The Substance of Heaven
In the fourth chapter, the ghosts are confronted by the natives of Heaven. This applies to both living and non-living things: in Heaven, even the grass and birds are of a substance so much more solid than the ghosts of Hell that they barely notice them. The point is: The ghosts are not made for Heaven. They’re not real enough, yet. But, there is opportunity to transform.
Salvation After the Grave
In this sense, the Great Divorce is a projection of the core Christian dilemma into the afterlife. Where the mortal is on Earth with the opportunity to join the Kingdom of Heaven, which Jesus says is among us (or within us, depending on translation), in Lewis’ story, this opportunity to join the Kingdom remains even after death. This is more akin to a Buddhist or Muslim idea of the afterlife than the traditional judgment-at-death view of most Christian writers. In Lewis’ fantasy, the afterlife is not a place of instant and eternal reward or damnation, but a place where there is still a chance to make progress toward the divine, if you are willing to change. (Perhaps it is even possible to go the other way, but it seems unlikely, and Lewis never hints at this.)
The core confrontation in this chapter is between the Big Ghost and Len, a former employee who murdered their mutual friend, Jack. Len tells the Big Ghost that indeed, Jack is here in Heaven, too, and that he can take the Big Ghost to see him if he likes. But of course, he does not like this, because it is too humbling. The Big Ghost was not a murderer in life, and refuses to be mentored by the spirit of an underling who murdered his friend, even though this spot of pride will deny him entry to paradise.
The Big Ghost is only interested in what he’s earned – a noble-sounding trait on Earth that causes problems in Heaven. (In truth, the Big Ghost wasn’t nearly as noble as he thought himself, as Len points out. Further, even the brightest and hardest working of us have a support network to which we pay little notice. Nothing is ever accomplished alone.)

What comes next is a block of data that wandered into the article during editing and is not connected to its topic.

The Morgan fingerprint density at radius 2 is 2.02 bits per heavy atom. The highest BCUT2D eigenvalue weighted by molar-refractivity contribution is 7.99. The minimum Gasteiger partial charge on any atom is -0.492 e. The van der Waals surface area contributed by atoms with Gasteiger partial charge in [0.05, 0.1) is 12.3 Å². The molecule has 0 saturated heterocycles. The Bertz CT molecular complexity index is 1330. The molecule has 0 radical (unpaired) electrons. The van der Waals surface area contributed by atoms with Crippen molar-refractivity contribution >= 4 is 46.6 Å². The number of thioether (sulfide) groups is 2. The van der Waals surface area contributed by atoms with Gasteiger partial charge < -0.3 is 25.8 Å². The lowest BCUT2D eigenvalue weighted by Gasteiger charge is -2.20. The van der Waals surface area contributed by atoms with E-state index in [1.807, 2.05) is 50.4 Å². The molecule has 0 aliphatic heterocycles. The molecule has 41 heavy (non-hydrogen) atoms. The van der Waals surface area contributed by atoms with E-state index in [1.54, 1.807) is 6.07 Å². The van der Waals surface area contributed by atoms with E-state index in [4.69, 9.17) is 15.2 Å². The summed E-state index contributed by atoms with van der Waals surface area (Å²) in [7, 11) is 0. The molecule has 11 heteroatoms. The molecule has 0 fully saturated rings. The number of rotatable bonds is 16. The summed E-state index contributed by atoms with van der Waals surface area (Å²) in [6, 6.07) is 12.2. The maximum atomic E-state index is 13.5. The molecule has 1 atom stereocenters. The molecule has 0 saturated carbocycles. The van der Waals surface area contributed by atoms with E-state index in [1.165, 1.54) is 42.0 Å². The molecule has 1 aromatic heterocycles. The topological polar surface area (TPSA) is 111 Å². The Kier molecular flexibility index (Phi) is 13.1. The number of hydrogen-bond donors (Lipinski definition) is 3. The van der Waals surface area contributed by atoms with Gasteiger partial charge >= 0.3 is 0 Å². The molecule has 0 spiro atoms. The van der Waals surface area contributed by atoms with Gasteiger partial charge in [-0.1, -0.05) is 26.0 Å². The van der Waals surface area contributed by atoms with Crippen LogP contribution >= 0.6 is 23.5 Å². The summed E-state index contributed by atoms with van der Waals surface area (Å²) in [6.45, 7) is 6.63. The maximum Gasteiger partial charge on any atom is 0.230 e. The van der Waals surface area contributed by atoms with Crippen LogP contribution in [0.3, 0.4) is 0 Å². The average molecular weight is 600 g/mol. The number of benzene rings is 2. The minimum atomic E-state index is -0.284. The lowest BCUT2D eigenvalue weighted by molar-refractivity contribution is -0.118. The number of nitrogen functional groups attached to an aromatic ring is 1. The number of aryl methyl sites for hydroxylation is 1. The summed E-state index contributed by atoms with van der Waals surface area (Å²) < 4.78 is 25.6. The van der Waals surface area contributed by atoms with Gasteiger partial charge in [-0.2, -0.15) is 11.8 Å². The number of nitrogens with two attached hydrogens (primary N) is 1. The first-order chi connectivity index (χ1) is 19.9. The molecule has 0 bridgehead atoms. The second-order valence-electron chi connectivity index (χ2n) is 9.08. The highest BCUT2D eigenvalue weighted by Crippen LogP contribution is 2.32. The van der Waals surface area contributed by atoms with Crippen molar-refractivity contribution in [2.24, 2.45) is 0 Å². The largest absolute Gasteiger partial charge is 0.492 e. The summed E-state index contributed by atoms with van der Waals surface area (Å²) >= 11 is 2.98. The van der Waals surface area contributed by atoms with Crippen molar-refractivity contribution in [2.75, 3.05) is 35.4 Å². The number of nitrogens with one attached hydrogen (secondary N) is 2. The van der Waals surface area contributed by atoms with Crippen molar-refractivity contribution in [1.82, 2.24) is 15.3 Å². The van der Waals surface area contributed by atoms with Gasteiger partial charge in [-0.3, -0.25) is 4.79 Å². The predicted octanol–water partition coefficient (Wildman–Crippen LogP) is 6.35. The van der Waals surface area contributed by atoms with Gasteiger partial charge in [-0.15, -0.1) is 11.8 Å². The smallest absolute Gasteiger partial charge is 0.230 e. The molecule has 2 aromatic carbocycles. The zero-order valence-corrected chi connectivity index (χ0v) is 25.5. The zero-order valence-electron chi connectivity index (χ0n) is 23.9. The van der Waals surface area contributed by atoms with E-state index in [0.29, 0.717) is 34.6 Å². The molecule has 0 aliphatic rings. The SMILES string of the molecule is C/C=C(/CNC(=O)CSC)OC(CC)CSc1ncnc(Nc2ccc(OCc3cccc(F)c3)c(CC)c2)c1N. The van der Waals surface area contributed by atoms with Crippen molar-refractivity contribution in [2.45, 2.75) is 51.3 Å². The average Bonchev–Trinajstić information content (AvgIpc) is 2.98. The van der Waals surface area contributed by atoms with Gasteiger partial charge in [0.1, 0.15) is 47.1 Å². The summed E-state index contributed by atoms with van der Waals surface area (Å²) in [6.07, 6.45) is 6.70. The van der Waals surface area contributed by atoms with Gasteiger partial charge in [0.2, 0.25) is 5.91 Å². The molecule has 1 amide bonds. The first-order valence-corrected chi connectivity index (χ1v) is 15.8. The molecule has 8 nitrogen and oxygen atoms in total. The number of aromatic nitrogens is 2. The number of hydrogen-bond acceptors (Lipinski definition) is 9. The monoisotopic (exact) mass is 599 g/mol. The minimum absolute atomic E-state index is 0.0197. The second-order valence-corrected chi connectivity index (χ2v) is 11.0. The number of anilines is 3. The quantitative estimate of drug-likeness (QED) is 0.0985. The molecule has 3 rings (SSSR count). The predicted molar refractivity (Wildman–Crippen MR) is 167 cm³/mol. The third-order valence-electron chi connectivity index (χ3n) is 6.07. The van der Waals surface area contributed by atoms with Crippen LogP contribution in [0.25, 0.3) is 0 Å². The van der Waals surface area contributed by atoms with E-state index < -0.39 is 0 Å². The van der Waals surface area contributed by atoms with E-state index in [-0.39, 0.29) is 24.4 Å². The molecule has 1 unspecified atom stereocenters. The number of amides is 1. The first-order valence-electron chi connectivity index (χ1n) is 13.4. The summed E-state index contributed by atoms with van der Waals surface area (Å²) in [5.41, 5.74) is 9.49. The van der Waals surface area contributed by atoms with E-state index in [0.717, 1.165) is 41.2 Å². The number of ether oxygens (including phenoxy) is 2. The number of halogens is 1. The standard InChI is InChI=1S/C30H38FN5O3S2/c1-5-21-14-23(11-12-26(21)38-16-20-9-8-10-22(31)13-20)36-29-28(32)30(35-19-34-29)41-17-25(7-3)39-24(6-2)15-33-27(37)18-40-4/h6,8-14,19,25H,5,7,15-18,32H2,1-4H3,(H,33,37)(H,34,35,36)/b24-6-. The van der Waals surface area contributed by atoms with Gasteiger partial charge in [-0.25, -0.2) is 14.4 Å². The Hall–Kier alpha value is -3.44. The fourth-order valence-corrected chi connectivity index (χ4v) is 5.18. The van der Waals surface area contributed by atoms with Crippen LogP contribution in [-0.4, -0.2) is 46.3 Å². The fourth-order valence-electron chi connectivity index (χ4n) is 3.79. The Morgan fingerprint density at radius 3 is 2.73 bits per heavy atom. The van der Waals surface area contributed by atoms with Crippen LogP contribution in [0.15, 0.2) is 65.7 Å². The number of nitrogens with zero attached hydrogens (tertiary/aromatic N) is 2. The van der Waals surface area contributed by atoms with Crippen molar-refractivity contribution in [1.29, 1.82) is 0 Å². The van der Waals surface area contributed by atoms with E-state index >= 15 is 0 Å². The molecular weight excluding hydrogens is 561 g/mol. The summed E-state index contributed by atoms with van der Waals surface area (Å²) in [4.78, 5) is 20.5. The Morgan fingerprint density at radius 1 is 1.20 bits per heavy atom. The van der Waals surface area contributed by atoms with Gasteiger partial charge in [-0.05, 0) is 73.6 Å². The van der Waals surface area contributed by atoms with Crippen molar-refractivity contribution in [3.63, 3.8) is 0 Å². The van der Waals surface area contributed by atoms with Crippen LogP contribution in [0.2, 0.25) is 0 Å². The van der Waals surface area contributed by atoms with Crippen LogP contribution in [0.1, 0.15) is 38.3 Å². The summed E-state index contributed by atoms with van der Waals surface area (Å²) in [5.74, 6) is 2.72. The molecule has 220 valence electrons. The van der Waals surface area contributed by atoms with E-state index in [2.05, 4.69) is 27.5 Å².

The Big Ghost is further insulted when Len implies he didn’t take good care of his own family, which he considers a private affair. But in Heaven, Len tells him, “there are no private affairs.”
This is something I find to be an interesting conundrum, because it is a rather un-American idea of paradise. Lewis’ Heaven is, frankly, communist – or if that’s too shocking, we can say, communal. There are no individual “rights.” There is no “privacy.” There is no pursuit of self-interest or self-improvement – in fact, that idea is impossible there.
Monarchy in Heaven
Normally this Biblical/Heavenly language is shaped in monarchy, but even serfs under kings have free time to do whatever they like. Len implies this is not the case here in Heaven. There is work, but it’s not needed. There is progress towards God (walking towards the mountains), but it’s not in support of one king or people versus another. Really, the whole monarchy thing is inaccurate here, because there is only one people, and only one Lord, and bliss through service and worship – not progress towards a goal. Not improvement, as we understand it. Heaven is so unlike the competitions of life which we’re all used to that it’s unsettling for the Big Ghost, as well it might be for even the “best” of us.
This whole idea parallels an ongoing debate in my own mind, connected to politics. It would seem the more Heavenly thing to do, for example, would be to offer free health care to all, paid for by all (but, of course, paid for more by those able to pay more). This would be no more unfair to the rich than paying for our sins is unfair to Christ. Who else could pay? No one. But that is a socialist idea, and in the current dialogue, a slippery slope towards resurrecting 1930s Germany.
So, what to do with Lewis’ communal, egalitarian idea of Heaven? I’ll let Lynn take that on, in Chapter 5, where the land is further explored. 🙂